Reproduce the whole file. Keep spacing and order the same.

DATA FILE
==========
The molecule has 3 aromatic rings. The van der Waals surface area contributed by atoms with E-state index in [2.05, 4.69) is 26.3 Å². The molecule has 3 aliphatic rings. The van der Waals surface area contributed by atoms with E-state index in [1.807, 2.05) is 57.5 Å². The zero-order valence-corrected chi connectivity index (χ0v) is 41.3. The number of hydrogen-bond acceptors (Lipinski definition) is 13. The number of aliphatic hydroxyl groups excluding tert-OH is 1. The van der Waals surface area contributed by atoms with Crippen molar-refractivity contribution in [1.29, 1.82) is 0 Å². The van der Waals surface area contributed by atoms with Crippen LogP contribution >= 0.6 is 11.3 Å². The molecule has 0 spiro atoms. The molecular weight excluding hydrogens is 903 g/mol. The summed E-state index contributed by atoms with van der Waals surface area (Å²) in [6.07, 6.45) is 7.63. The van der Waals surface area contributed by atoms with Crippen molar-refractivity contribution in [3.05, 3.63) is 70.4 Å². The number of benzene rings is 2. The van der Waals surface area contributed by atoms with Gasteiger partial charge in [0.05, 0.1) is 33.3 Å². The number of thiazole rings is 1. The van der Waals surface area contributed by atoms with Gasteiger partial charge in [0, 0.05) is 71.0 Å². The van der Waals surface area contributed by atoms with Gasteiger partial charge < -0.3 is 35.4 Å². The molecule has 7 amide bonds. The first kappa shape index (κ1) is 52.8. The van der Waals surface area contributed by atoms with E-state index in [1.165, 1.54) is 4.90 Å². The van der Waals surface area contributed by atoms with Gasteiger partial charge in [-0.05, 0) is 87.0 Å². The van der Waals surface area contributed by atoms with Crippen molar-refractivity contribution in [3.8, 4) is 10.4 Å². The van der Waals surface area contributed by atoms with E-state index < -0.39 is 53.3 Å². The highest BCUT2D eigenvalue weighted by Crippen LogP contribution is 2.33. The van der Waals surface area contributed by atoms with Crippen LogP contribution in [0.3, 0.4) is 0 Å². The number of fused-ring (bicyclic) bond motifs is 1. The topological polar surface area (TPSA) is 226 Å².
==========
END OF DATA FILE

The molecule has 3 aromatic rings. The van der Waals surface area contributed by atoms with E-state index in [2.05, 4.69) is 26.3 Å². The molecule has 3 aliphatic rings. The van der Waals surface area contributed by atoms with E-state index in [1.807, 2.05) is 57.5 Å². The zero-order valence-corrected chi connectivity index (χ0v) is 41.3. The number of hydrogen-bond acceptors (Lipinski definition) is 13. The number of aliphatic hydroxyl groups excluding tert-OH is 1. The van der Waals surface area contributed by atoms with Crippen molar-refractivity contribution in [1.29, 1.82) is 0 Å². The van der Waals surface area contributed by atoms with Crippen LogP contribution >= 0.6 is 11.3 Å². The molecule has 0 spiro atoms. The molecular weight excluding hydrogens is 903 g/mol. The summed E-state index contributed by atoms with van der Waals surface area (Å²) in [6.07, 6.45) is 7.63. The van der Waals surface area contributed by atoms with Crippen molar-refractivity contribution in [3.05, 3.63) is 70.4 Å². The number of benzene rings is 2. The van der Waals surface area contributed by atoms with Gasteiger partial charge in [0.05, 0.1) is 33.3 Å². The number of thiazole rings is 1. The van der Waals surface area contributed by atoms with Gasteiger partial charge in [0, 0.05) is 71.0 Å². The van der Waals surface area contributed by atoms with Gasteiger partial charge < -0.3 is 35.4 Å². The molecule has 7 amide bonds. The first kappa shape index (κ1) is 52.8. The van der Waals surface area contributed by atoms with E-state index in [1.165, 1.54) is 4.90 Å². The van der Waals surface area contributed by atoms with Gasteiger partial charge in [-0.05, 0) is 87.0 Å². The van der Waals surface area contributed by atoms with Crippen molar-refractivity contribution in [3.8, 4) is 10.4 Å². The van der Waals surface area contributed by atoms with E-state index < -0.39 is 53.3 Å². The highest BCUT2D eigenvalue weighted by Crippen LogP contribution is 2.33. The van der Waals surface area contributed by atoms with Crippen LogP contribution in [0.3, 0.4) is 0 Å². The number of fused-ring (bicyclic) bond motifs is 1. The topological polar surface area (TPSA) is 226 Å².